Burris Eliminator Laser Scope

Discussion in 'Long Range Scopes and Other Optics' started by mtang45, Jun 7, 2011.

  1. mtang45

    mtang45 Well-Known Member

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    Looking for feedback on this laser range finding scope. Is this a real deal practical tool, or just a over marketed gadget that is not fully developed yet.

    I've been thinking about getting one and can't decide if its really useful for real world applications or if I would be better off applying the bucks toward some good glass with an "old school" mil dot reticle.

    Opinions, thoughts, commentary please.



    Thanks
     
  2. Eaglet

    Eaglet Well-Known Member

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    Good question! Hopefully someone will help.
     

  3. RDM416

    RDM416 Well-Known Member

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    mtang45,

    From my experience I would put it right in the middle of your question.......... "Practical tool or gadget"??

    A buddy of mine who is not a LR shooter but is always looking for an "easy way" to become one bought one of these last year. He called me and wanted to come out to my range and have me set it up for him. I told him to bring it on out and I would see what we could do, thinking at the time.... this thing is going to be a piece of crap.

    He had mounted the scope on a "sub moa Weatherby". I don't even remember the caliber, a 7mm short mag I think but not sure.

    The instructions suck, but after a while I figured out how to program the thing and we got down to business. The rangefinder portion worked much better than I expected. We were ranging trees and bushes out to 800 yards with ease. After we got the zero set and got it programmed we started testing it at random yardages out to a max of 500. I was quite surprised at how accurate and easy it was to use.

    We would set the target up, hit the rangefinder button, and the proper "dot" would light up in the scope. It was fast and plenty accurate to deer or elk hunt with out to the range we tested.

    I would not even attempt to use the pre-programmed drop values based on factory ammunition, but the manual programming worked well. You shoot a 100 yard 0 then shoot at 300, measure the drop, then program that in the scope. It then calculates the drop for longer ranges from that.

    It does work......... Would I buy one for my long range rifles??? NO.

    I think this scope is ok for a typical shooter who does not intend to shoot much further than 500 yards, and if set up properly and used by someone capable of making those shots it does work and works well enough I will not call it a gadget.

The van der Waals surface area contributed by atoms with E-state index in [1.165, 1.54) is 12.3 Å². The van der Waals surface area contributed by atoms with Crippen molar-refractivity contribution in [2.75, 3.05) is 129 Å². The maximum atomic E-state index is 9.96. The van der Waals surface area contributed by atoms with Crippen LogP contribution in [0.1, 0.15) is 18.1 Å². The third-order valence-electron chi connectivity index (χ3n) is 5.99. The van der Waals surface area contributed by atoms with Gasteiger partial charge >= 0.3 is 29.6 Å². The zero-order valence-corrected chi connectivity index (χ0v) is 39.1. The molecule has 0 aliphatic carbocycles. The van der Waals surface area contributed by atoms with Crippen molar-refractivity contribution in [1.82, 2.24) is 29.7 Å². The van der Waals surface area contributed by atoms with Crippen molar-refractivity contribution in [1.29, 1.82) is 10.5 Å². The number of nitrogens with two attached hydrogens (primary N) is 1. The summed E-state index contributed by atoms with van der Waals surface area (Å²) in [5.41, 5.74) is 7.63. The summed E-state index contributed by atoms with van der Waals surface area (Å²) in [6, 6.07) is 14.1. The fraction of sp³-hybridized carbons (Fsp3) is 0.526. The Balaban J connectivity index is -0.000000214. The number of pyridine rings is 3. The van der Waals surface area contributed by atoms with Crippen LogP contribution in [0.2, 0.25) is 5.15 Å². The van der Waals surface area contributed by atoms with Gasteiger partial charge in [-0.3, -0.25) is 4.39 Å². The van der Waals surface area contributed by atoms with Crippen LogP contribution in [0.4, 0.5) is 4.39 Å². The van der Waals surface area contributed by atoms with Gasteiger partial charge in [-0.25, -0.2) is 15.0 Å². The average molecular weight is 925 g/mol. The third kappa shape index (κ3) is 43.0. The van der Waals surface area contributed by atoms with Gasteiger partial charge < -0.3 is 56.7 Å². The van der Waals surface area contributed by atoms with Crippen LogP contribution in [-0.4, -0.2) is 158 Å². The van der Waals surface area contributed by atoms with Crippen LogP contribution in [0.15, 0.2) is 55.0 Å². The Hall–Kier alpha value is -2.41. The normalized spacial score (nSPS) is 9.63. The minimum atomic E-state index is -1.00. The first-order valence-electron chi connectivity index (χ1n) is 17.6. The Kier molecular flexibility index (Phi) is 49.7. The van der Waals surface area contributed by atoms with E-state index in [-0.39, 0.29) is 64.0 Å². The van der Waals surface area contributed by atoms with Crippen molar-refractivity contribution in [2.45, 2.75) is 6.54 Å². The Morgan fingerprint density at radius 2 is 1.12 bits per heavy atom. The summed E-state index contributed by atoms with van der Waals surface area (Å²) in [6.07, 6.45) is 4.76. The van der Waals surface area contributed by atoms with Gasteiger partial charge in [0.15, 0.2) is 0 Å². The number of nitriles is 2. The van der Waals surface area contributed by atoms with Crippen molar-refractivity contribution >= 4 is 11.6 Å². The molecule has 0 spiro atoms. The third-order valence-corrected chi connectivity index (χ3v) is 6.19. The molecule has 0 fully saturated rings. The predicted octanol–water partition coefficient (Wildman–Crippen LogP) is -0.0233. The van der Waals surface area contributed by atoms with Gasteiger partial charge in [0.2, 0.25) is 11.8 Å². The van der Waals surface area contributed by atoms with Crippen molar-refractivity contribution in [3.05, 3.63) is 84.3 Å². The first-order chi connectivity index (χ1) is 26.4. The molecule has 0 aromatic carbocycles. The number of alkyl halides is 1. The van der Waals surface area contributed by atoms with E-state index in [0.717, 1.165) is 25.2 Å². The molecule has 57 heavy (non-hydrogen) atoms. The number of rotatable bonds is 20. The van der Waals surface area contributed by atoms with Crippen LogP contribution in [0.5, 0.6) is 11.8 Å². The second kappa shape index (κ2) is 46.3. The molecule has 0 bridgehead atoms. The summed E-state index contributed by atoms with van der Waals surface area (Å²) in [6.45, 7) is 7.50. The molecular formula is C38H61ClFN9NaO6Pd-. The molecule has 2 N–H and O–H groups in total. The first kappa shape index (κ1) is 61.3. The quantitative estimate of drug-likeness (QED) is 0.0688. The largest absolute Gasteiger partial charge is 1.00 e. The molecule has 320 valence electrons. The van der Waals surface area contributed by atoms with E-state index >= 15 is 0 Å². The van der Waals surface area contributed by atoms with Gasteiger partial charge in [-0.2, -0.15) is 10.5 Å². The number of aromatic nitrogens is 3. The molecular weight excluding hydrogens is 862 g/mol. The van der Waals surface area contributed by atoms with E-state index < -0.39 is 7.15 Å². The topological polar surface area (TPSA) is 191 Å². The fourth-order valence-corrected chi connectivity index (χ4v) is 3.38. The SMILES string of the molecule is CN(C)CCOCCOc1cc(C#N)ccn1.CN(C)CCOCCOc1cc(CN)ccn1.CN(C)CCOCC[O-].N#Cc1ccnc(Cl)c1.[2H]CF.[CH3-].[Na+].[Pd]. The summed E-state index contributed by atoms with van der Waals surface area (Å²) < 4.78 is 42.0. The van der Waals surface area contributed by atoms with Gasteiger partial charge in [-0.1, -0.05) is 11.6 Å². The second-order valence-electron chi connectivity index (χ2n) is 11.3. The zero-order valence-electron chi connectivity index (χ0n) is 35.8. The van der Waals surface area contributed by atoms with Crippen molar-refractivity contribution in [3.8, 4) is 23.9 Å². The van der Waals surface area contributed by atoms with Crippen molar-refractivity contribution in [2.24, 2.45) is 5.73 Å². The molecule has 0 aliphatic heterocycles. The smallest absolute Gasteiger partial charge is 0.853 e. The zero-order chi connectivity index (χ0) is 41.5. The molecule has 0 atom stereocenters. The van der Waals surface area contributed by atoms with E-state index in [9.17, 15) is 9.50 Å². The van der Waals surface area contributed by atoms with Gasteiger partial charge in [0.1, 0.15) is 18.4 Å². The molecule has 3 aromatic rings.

Personally, I am shooting at ranges much further than 500 and prefer the precision of a "dial up" scope such as Night Force or a MK4. When you get to longer ranges there is much more "information" needed to make the shot than just "how far". I just do not consider this scope "precision" enough for what I consider "long range". However, as has been discussed on this site before...... "long range" does not mean the same to everyone.

    I expect that sometime in the probably not too distant future someone will make an electronic "scope system" that will be truly long range capable. I rather suspect it already exists, but civilians don't have access to it. I can imagine a scope similar to the Burris made my NF or Zeiss with a port to plug in your hand held GPS/weather station. It will be cool, and gadget freak that I am, I will have to have one!!! :D
     
  4. Ernie

    Ernie SPONSOR

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    I would take the distance out to 600 yard max for use.
    I am guessing it is going to likely see an upgrade in the next year.
    For a rig you do not intend to shoot further than 600 yards it is a quick nice set-up.
     
  5. mtang45

    mtang45 Well-Known Member

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    So it sounds like all are saying that it's practical out to approximately 500 yds. However is it reliable shot after shot, in a variety of shooting situations, mid-day to dusk; all weather, rain, shine or snow; all terrain, mountain, desert, woodland. Does it accurately calculate impact when shooting at radical uphill/downhill angles.

    I have the perfect rifle to hang one of these on for work under 500 yards, an FN PBR w/16" barrel in .308. I need confirmation that environmental conditions or shooting situations won't effect reliability.

    I know that with normal glass, if a shot gets screwed up its because I blew it. With this technology will I encounter situations where I can say the shot missed because the scope lied?
     
  6. Ernie

    Ernie SPONSOR

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    It should be reliable and fine for your description.
    If the technology goes belly up (battery dies, etc.) you still have a crosshair that is sighted in for 200 yards.
     
  7. mtang45

    mtang45 Well-Known Member

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    Thanks Ernie,

    I think I'll give one a try.

    Nice Rests BTW!
     
  8. Ernie

    Ernie SPONSOR

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    Thank you.
     
  9. MSLRHunter

    MSLRHunter Well-Known Member

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    I pretty much agree with the other posts, I have a friend who has one on a 7mm RM Sendero. I was shocked at how accurate it was at the ranges mentioned. I actually shot his out to 600 yards and it was plenty accurate enough for hunting at that distance. Beyond that however it got a little tricky, such as moderate difficulty in getting a good range reading. It seemed from my limited experience with it that 600 yds was the max effective range. However, for anything under 600 yds it was right on.